LaCroix-maker CEO Goes OFF; Yankees Buy Back YES; Gruesome Jobs Report

by 7 months ago

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THE HEADLINES

 

LACRY BABY

LaCroix

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There’s a fine line between “the world needs more CEOs like this guy” and clinically batsh*t. Meet Nick Caporella, the CEO of National Beverage, the maker of LaCroix.

The unbalanced chief executive went OFF following his company’s lackluster fiscal Q3 earnings report as previously reported by The Water Coolest. NBD. After the close on Thursday, the seltzer maker reported that its profit fell almost 40%.

And the tribe spoke on Friday. Shares tumbled more than 16%.

But why?

Sure, a drop in profit warrants a price slide, but the worst soft-drink PR faux pas since Kendall Jenner ended racism with a Pepsi is likely behind National Bev’s sharp decline.

Caporella went all R. Kelly in the Gayle King interview in a statement released on Thursday evening. Addressing the revenue and profit drop, and the now debunked (by an “independent” lab) allegations that La Croix was not all natural, Caporella called the results an “injustice.”

He even went so far as to bring the “big guy” into it: “Negligence nor mismanagement nor woeful acts of God were not the reasons.” And then went completely off the deep end: “Managing a brand is not so different from caring for someone who becomes handicapped.”

Why so angry?

La Croix is still reeling from a suit that pegged the preferred drink of hipsters as not-quite “All Natural” as the colorful cans claim. The allegations have been disproved by an unnamed independent lab.

Still, the headlines, including “cockroach insecticide” have had a negative impact on moving units, hence Caporella’s rant.

 

WELCOME BACK, OLD FRIEND

Stop me if you’ve heard this one before: Amazon, the Yankees, and the Sinclair Broadcast Group walk into a bar …

The Yankees, along with Amazon, Sinclair and others are taking ownership of the YES Network … again. The Bronx Bombers launched the network and owned a majority stake until Fox increased its ownership from 49% to 80% in 2014. This pushed the network’s valuation at the time to $3.9B.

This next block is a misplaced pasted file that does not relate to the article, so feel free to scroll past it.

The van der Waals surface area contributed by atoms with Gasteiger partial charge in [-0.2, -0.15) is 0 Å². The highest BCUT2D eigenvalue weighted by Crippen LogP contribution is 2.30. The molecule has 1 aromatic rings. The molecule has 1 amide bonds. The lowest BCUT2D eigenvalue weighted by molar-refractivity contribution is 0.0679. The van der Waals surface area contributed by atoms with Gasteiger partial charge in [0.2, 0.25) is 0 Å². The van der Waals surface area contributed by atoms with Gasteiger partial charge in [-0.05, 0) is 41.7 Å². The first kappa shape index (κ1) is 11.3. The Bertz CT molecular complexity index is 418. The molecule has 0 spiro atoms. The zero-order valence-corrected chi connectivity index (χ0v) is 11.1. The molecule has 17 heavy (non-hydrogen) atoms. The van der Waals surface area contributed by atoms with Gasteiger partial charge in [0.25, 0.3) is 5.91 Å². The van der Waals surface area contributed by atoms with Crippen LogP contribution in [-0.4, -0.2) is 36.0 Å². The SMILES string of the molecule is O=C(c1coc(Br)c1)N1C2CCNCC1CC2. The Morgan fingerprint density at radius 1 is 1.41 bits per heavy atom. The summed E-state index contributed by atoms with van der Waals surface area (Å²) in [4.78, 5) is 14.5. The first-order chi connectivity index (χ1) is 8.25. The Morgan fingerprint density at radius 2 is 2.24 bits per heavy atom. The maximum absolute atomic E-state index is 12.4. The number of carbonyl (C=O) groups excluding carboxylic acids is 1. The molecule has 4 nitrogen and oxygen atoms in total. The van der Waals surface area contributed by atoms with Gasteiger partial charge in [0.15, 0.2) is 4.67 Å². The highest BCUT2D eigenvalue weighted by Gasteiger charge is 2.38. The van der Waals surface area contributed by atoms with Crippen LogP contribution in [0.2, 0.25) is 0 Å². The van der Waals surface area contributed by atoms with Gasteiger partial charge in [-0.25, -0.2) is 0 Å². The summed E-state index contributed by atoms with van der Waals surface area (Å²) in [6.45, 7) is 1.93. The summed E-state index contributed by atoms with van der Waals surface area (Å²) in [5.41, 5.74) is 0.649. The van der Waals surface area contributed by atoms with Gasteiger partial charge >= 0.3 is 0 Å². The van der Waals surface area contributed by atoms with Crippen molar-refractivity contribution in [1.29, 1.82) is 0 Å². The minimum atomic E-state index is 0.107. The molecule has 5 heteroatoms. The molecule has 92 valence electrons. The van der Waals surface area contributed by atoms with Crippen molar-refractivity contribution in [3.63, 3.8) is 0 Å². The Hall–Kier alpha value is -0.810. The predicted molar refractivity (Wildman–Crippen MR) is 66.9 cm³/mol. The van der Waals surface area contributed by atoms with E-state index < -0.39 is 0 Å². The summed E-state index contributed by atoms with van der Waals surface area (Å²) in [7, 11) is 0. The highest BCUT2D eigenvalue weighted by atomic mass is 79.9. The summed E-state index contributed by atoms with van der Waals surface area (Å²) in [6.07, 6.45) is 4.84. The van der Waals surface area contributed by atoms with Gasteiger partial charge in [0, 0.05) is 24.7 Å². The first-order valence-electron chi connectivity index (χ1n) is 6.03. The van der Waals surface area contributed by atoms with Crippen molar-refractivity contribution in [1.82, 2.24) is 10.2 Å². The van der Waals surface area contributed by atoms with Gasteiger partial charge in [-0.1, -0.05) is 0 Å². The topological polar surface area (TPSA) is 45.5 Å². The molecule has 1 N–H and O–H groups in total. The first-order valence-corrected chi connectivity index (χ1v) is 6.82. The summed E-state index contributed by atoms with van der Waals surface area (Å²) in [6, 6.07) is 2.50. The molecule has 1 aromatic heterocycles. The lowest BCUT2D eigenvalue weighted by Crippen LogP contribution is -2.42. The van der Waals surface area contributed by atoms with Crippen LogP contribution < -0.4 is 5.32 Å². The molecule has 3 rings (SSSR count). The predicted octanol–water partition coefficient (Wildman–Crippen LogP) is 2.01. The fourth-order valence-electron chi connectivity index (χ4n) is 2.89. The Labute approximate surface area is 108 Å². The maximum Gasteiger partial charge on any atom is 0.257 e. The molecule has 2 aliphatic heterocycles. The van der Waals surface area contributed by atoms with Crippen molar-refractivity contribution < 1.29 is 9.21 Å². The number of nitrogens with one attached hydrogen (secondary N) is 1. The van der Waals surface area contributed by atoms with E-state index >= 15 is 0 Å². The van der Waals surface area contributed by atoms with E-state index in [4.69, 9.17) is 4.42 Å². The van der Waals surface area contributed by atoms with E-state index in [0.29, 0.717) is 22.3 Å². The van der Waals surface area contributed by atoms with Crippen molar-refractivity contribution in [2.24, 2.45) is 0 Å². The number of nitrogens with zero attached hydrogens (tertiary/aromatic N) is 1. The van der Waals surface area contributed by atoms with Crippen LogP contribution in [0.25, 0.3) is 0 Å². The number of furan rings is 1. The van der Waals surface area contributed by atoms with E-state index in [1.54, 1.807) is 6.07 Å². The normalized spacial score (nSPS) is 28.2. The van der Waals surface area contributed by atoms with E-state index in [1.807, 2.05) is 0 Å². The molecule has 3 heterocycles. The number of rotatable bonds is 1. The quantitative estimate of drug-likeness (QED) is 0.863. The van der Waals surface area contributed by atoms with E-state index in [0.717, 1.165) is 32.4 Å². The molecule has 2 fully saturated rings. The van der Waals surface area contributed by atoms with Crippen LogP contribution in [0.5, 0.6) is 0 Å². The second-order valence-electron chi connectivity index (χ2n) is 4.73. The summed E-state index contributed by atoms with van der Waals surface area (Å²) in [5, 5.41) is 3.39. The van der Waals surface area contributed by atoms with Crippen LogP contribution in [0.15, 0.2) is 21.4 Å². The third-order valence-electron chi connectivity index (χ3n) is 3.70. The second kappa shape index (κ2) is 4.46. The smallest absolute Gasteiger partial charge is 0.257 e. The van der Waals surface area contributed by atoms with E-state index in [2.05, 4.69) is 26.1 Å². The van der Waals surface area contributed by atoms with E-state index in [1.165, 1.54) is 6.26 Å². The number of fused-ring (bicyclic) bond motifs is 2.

Disney’s sale on Friday shows the value of the network home of Michael Kay has decreased to less than $3.5B in five years time.

So, why the sale then?

Disney was required to sell YES Network, along with twenty-two other regional sports networks, as a part of its acquisition of 21st Century Fox. A big reason for the decline in value is due to more consumers cutting the cord, opting for a ‘choose your own adventure’ OTT package.

A $3.4B price is well below initially reported figures of $5B to $6B.

And as for Jeffry Commerce, this would be his second avenue into streaming major professional sports after Thursday night NFL games should a deal be reached as part of the ownership stake.

 

YOU HAD ONE JOB

There’s no other way to say it, the jobs report was gruesome. Well, kinda. The US government announced that non-farm payrolls increased by a mere 20k in February, compared to an initial estimate of 181k. The news helped the major US indices finish up their worst week since September 2017, all down more than 2%.

There were a lot of factors working against job creators since the start of 2019. Retailers have cut more than 40k jobs. Thanks a lot, Payless, Gap, and the Dollar Tree. Not to mention the month-plus long government shutdown, and a mild winter which has led to less part-time, seasonal hirings.

How bad is it?

Maybe not that bad. The jobs number has a lot of moving parts and is often revised, and Washington is already calling the figures “fluky.”

Case in point: the unemployment rate dropped to 3.8%, 0.1% better than expected. Further, the “real” unemployment rate which considers those working part-time jobs out of necessity dropped to 7.3% from 8.1% in January.

Plus the first two months of the year typically see a lot of retail lay-offs as companies ramp down from holiday hiring sprees.

Bottom line: ¯\_(ツ)_/¯


IN OTHER NEWS

news

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  • China has grounded all domestic flights aboard Boeing 737 Max jets following the crash of a similar model in Ethiopia which killed 157. This follows an eerily similar accident in Indonesia late last year. The plane which accounts for one-third of Boeing’s operating profit could cause major issues going forward for the US jet maker.

 

  • It’s a day of reckoning for Elon Musk. The Tesla CEO must address his moronic Twitter claims after the SEC found his tweet to be a violation of the previous deal that said he would have his Twitter Sitter review all of his tweets. Experts don’t expect the judge presiding over the issue to bar Elon from running Tesla, mostly because it would hurt shareholders immensely, but do expect monetary and oversight penalties. Two Twitter Sitters?!

 

  • Sack lunch num num num num num. The Sackler family, the billionaire clan behind Purdue Pharma, the maker of OxyContin has been tossed from Hilden Capital Management. The hedge fund, whose management has been personally affected by the opioid crisis, told the Sackler’s to take their money and GTFO. No small feat for a hedge fund. The Sackler’s philanthropic relationships with museums and Columbia University among others have come into question as of late.

 

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